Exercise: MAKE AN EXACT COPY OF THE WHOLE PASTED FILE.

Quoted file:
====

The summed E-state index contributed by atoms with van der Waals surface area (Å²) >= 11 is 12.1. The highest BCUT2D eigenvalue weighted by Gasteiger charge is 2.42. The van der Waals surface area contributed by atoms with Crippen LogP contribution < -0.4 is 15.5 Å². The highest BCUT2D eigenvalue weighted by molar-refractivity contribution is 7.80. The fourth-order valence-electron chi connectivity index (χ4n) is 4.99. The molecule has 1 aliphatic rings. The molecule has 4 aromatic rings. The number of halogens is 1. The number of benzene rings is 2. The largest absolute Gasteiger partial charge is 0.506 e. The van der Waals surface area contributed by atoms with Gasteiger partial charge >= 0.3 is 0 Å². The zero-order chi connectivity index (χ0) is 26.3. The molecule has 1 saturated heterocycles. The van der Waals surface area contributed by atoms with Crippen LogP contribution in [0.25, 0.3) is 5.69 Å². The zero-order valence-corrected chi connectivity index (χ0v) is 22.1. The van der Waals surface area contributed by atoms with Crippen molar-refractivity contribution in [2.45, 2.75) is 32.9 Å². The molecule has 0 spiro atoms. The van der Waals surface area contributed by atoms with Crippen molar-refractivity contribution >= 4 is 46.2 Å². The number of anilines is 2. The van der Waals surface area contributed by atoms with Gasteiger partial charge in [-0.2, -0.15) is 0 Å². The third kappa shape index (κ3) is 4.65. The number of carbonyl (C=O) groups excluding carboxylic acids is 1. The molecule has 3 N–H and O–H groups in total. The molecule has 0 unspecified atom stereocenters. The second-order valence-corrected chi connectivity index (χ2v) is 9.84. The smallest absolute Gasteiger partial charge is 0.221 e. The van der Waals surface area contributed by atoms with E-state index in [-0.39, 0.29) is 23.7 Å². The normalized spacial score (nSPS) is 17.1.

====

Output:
The summed E-state index contributed by atoms with van der Waals surface area (Å²) >= 11 is 12.1. The highest BCUT2D eigenvalue weighted by Gasteiger charge is 2.42. The van der Waals surface area contributed by atoms with Crippen LogP contribution < -0.4 is 15.5 Å². The highest BCUT2D eigenvalue weighted by molar-refractivity contribution is 7.80. The fourth-order valence-electron chi connectivity index (χ4n) is 4.99. The molecule has 1 aliphatic rings. The molecule has 4 aromatic rings. The number of halogens is 1. The number of benzene rings is 2. The largest absolute Gasteiger partial charge is 0.506 e. The van der Waals surface area contributed by atoms with Gasteiger partial charge >= 0.3 is 0 Å². The zero-order chi connectivity index (χ0) is 26.3. The molecule has 1 saturated heterocycles. The van der Waals surface area contributed by atoms with Crippen LogP contribution in [0.25, 0.3) is 5.69 Å². The zero-order valence-corrected chi connectivity index (χ0v) is 22.1. The van der Waals surface area contributed by atoms with Crippen molar-refractivity contribution in [2.45, 2.75) is 32.9 Å². The molecule has 0 spiro atoms. The van der Waals surface area contributed by atoms with Crippen molar-refractivity contribution >= 4 is 46.2 Å². The number of anilines is 2. The van der Waals surface area contributed by atoms with Gasteiger partial charge in [-0.2, -0.15) is 0 Å². The third kappa shape index (κ3) is 4.65. The number of carbonyl (C=O) groups excluding carboxylic acids is 1. The molecule has 3 N–H and O–H groups in total. The molecule has 0 unspecified atom stereocenters. The second-order valence-corrected chi connectivity index (χ2v) is 9.84. The smallest absolute Gasteiger partial charge is 0.221 e. The van der Waals surface area contributed by atoms with E-state index in [-0.39, 0.29) is 23.7 Å². The normalized spacial score (nSPS) is 17.1.